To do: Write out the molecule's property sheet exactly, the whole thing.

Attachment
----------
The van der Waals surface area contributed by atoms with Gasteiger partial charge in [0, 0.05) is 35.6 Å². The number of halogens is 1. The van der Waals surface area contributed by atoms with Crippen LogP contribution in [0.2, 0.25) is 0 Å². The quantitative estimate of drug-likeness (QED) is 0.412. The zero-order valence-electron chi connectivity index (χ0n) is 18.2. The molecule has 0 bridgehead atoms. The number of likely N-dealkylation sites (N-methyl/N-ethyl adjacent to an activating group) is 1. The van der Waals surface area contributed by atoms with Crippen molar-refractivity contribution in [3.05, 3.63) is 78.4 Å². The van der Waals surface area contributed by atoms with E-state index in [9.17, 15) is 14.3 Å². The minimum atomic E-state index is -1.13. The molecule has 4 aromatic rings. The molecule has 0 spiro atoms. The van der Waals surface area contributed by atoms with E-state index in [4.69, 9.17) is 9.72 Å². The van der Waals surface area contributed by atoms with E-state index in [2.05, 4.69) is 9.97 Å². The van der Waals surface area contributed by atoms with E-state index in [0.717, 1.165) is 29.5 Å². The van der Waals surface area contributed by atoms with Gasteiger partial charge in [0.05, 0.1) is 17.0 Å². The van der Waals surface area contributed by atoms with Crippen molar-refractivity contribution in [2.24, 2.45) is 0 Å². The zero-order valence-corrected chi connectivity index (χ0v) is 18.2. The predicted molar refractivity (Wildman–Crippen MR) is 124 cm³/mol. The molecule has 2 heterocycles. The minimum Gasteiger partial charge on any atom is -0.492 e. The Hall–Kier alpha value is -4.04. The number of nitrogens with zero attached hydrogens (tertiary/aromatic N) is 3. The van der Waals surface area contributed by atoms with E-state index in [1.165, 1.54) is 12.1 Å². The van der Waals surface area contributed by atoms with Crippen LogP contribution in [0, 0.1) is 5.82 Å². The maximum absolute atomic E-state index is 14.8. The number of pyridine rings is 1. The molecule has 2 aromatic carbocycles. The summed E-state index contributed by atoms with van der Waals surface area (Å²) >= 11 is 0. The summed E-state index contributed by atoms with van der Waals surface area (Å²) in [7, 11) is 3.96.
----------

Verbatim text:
The van der Waals surface area contributed by atoms with Gasteiger partial charge in [0, 0.05) is 35.6 Å². The number of halogens is 1. The van der Waals surface area contributed by atoms with Crippen LogP contribution in [0.2, 0.25) is 0 Å². The quantitative estimate of drug-likeness (QED) is 0.412. The zero-order valence-electron chi connectivity index (χ0n) is 18.2. The molecule has 0 bridgehead atoms. The number of likely N-dealkylation sites (N-methyl/N-ethyl adjacent to an activating group) is 1. The van der Waals surface area contributed by atoms with Crippen molar-refractivity contribution in [3.05, 3.63) is 78.4 Å². The van der Waals surface area contributed by atoms with E-state index in [9.17, 15) is 14.3 Å². The minimum atomic E-state index is -1.13. The molecule has 4 aromatic rings. The molecule has 0 spiro atoms. The van der Waals surface area contributed by atoms with E-state index in [4.69, 9.17) is 9.72 Å². The van der Waals surface area contributed by atoms with E-state index in [2.05, 4.69) is 9.97 Å². The van der Waals surface area contributed by atoms with E-state index in [0.717, 1.165) is 29.5 Å². The van der Waals surface area contributed by atoms with Gasteiger partial charge in [0.05, 0.1) is 17.0 Å². The van der Waals surface area contributed by atoms with Crippen molar-refractivity contribution in [2.24, 2.45) is 0 Å². The zero-order valence-corrected chi connectivity index (χ0v) is 18.2. The predicted molar refractivity (Wildman–Crippen MR) is 124 cm³/mol. The molecule has 2 heterocycles. The minimum Gasteiger partial charge on any atom is -0.492 e. The Hall–Kier alpha value is -4.04. The number of nitrogens with zero attached hydrogens (tertiary/aromatic N) is 3. The van der Waals surface area contributed by atoms with E-state index in [1.165, 1.54) is 12.1 Å². The van der Waals surface area contributed by atoms with Crippen LogP contribution in [0, 0.1) is 5.82 Å². The maximum absolute atomic E-state index is 14.8. The number of pyridine rings is 1. The molecule has 2 aromatic carbocycles. The summed E-state index contributed by atoms with van der Waals surface area (Å²) >= 11 is 0. The summed E-state index contributed by atoms with van der Waals surface area (Å²) in [7, 11) is 3.96.